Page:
Catching those who fall through cracks of crisis, criminal justice

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PITTSFIELD — There's a significant disconnect between the criminal justice, addiction treatment and mental health care systems. That fact is nothing new.

What is new is the way local law enforcement, behavioral health and human services sectors are coming together to talk about it to create more options for prevention, treatment and care rather than incarcerating people who are struggling with these issues.

Nearly 60 local, regional and state experts in the above fields — most of them with 10-plus years of experience — sat down for a day and a half last week in the Crowne Plaza ballroom to do a walk-through of different case scenarios a person might face when an addiction or behavior might result in a brush with the law.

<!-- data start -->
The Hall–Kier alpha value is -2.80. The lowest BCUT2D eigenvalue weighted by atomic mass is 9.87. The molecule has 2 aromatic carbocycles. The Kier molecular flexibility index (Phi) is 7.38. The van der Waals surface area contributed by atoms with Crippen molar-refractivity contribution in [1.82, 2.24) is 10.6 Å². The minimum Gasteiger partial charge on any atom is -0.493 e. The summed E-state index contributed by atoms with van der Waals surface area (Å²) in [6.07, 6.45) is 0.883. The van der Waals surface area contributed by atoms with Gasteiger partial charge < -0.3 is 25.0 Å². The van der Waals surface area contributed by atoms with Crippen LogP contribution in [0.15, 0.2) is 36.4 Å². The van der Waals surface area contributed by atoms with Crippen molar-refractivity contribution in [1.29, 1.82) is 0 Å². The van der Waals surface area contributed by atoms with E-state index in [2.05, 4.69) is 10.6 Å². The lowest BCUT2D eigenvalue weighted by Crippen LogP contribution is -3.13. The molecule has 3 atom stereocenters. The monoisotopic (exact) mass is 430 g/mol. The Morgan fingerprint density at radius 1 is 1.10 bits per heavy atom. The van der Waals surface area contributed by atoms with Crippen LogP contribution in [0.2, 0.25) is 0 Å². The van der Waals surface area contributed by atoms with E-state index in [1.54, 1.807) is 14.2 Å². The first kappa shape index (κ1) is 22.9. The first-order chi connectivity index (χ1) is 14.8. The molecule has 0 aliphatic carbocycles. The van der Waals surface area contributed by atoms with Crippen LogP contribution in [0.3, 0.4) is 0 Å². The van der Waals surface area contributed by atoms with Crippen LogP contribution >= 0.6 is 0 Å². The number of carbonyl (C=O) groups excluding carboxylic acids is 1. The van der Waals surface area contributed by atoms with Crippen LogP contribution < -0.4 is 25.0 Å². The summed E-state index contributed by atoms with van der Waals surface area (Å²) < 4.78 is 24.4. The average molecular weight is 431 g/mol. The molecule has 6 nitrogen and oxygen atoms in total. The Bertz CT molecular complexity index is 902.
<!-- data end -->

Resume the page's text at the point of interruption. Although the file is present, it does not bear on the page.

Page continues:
"To be quite honest, jail really isn't the best place for someone with an addiction or substance abuse disorder," said Jennifer Kimball, coordinator of the Berkshire Opioid Abuse Prevention Collaborative.

The Pittsfield Community Justice Project, part of a state-funded statewide initiative, was coordinated by Marisa Hebble of the state Office of the Trial Court, in collaboration with the state Departments of Mental Health and Public Health.

"We look at the community and how, when [people] flow through these systems, where their needs are being identified, and how they should be connected with different treatment and support," Hebble said of the project, formally known as sequential intercept mapping.